Choosing your battles, is smart. Basic war tactics state to only pick the ones you can win. There are many that subscribe to the credo “He who fights and runs away, may live to fight another day.”, it speaks to the idea of choosing your battles and accepting momentary defeat. But this idiom does not account for what might be at stake. For as much as there is to be said for choosing your battles, sometimes they choose you.
In many ways this could be viewed as strategy employed by those with less brute power in the fight. Knowing full well they could never win a fight head on, they resort to subversive tactics of momentary with drawl and surprise attacks. The question is, what is the moral implication of this style and how much do you really give up by “playing the game” in life, and in politics, versus facing your fate or opponent head on even if you know you will loose. We have a special place in our hearts for those that “Go Down Swingin’.”
The argument could be made that it is only honorable to stand against your opponent and match your strength against theirs. Even the weaker in a fight has advantages that can be employed. A famous example is David and Goliath. As told, David was set to battle the Giant goliath who was much bigger and stronger and carried a shield and spear. David was a meager young man with a sling and pebbles. This paints David as a heroically courageous fighter, and in many ways he is. But he is also cunning and nimble which, is arguable as valuable in a fight as strength and size, depending on how used.
Had David, instead of meeting Goliath for the battle, crept into his sleeping quarters the night before and killed him in the night we would hold his legacy high. It was only because David took the opportunity presented before him and found a more novel solution that allowed him to face him squarely but with a keen strategy. It is the fact that David, used his wit, and his available resources to win the fight that makes him a hero.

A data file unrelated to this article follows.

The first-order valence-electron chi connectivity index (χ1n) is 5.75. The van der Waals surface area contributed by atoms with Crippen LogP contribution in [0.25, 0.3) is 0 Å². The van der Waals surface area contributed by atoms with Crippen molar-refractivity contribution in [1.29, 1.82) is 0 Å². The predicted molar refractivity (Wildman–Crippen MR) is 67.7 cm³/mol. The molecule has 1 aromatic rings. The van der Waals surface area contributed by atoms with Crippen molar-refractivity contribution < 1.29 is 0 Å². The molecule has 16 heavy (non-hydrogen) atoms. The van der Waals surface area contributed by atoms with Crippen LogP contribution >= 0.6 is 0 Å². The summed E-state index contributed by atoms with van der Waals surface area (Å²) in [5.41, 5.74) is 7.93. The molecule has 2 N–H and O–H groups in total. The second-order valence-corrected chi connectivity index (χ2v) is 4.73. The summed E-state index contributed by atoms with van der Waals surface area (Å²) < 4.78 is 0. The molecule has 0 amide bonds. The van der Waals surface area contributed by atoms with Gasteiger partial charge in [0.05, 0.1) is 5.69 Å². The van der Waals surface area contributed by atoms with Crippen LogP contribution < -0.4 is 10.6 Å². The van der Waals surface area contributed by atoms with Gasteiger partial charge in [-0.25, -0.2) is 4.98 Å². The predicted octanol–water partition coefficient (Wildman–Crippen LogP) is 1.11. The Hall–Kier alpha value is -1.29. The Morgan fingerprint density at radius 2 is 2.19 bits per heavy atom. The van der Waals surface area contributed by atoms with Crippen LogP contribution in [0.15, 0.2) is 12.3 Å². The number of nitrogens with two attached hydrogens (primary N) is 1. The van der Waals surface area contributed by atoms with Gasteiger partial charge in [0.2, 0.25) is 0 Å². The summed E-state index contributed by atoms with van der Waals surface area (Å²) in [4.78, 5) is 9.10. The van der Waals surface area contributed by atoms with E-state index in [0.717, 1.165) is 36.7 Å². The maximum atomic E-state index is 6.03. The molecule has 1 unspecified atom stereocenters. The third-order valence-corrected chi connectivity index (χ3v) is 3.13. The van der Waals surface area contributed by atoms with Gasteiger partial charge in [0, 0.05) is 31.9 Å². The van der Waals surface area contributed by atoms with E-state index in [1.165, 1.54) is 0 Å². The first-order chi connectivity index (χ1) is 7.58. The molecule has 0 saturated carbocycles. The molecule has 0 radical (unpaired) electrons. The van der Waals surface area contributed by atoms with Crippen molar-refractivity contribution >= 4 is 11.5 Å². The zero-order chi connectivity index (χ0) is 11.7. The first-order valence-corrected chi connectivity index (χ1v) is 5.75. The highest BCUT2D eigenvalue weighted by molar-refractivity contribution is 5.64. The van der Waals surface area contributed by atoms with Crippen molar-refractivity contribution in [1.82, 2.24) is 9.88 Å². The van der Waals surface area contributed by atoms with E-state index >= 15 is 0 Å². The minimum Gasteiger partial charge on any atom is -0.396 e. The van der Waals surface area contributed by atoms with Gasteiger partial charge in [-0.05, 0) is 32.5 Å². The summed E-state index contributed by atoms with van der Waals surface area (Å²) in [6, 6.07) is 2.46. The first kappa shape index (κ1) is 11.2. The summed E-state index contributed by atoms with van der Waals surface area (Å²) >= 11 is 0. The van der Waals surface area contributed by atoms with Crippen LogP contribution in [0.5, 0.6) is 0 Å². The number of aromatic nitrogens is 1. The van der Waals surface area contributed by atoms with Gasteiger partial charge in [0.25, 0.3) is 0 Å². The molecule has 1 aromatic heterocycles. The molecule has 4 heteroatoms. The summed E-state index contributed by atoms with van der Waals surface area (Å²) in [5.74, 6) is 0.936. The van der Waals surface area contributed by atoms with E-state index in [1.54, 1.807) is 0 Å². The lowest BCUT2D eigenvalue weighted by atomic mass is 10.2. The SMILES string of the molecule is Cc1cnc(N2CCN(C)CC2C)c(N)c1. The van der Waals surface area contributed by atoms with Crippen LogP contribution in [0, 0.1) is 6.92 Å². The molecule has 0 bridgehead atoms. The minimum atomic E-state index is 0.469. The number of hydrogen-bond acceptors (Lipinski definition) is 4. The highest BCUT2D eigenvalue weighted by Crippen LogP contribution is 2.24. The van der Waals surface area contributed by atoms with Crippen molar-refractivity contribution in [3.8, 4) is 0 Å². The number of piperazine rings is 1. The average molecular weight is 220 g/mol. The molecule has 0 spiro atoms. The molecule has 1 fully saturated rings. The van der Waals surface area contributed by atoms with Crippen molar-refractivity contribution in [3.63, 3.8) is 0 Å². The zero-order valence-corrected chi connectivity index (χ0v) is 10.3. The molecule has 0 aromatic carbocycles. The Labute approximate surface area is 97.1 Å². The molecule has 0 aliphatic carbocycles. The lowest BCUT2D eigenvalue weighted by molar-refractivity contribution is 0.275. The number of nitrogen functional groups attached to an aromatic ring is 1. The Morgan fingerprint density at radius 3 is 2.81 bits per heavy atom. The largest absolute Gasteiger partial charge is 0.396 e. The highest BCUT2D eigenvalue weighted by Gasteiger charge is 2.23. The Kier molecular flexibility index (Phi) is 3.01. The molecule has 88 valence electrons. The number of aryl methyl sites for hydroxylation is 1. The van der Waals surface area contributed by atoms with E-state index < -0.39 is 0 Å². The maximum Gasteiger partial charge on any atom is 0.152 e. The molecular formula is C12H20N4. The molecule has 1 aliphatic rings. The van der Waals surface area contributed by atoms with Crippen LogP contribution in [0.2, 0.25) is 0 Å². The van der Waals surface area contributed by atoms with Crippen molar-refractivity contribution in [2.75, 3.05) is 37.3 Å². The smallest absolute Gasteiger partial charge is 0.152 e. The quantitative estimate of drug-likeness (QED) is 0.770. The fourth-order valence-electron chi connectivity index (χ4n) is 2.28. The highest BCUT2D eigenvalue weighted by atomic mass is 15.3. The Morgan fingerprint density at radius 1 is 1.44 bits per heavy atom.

On the other side of the argument though, we have the legendary Spartans. Another famous example, but these men lost their fight. Beaten by the mighty army Persian army their story is told and retold in a positive light over 1,000 years later. What makes these men heroic is that they knew their fate was sealed and yet they rode in to battle prepared to make the ultimate sacrifice.
Looking to more modern times, the American perspective seems to lean towards the latter, “Go Down Swingin” ideology as more respectable. At least in some regard, we view the hit and run tactics of many of the Arab militias as cowardly and dishonorable. We challenge our boys to stand up for themselves and “fight like a man” emphasizing that the honorable thing to do is face your opponent.
But is this subversive style of fighting dishonorable or innovative? If the rules for war and competition are set by the people in power then wouldn’t they always value the head on approach because it is one that favors them? All to often the direct approach is the one that leads to certain doom so those weaker foes, like David find new ways of fighting that shift the power to a more balanced encounter.
Or is it that we herald David as courageous because he found used his unique faculty in a head on bout matching his strengths against those of Goliath? Foes of the American institution surely fight in an innovative way, but never accept defeat because they are constantly changing forms and fighting styles. They constantly evade defeat using sophisticated attacks to various targets that are, while clever, are at times also cruel and unusual.
Perhaps there is no answer as to whether one should choose their battles or never run from a fight. What hangs in the balance is whether or not the fight is fair, and furthermore what is determined to be a fair fight and by whom.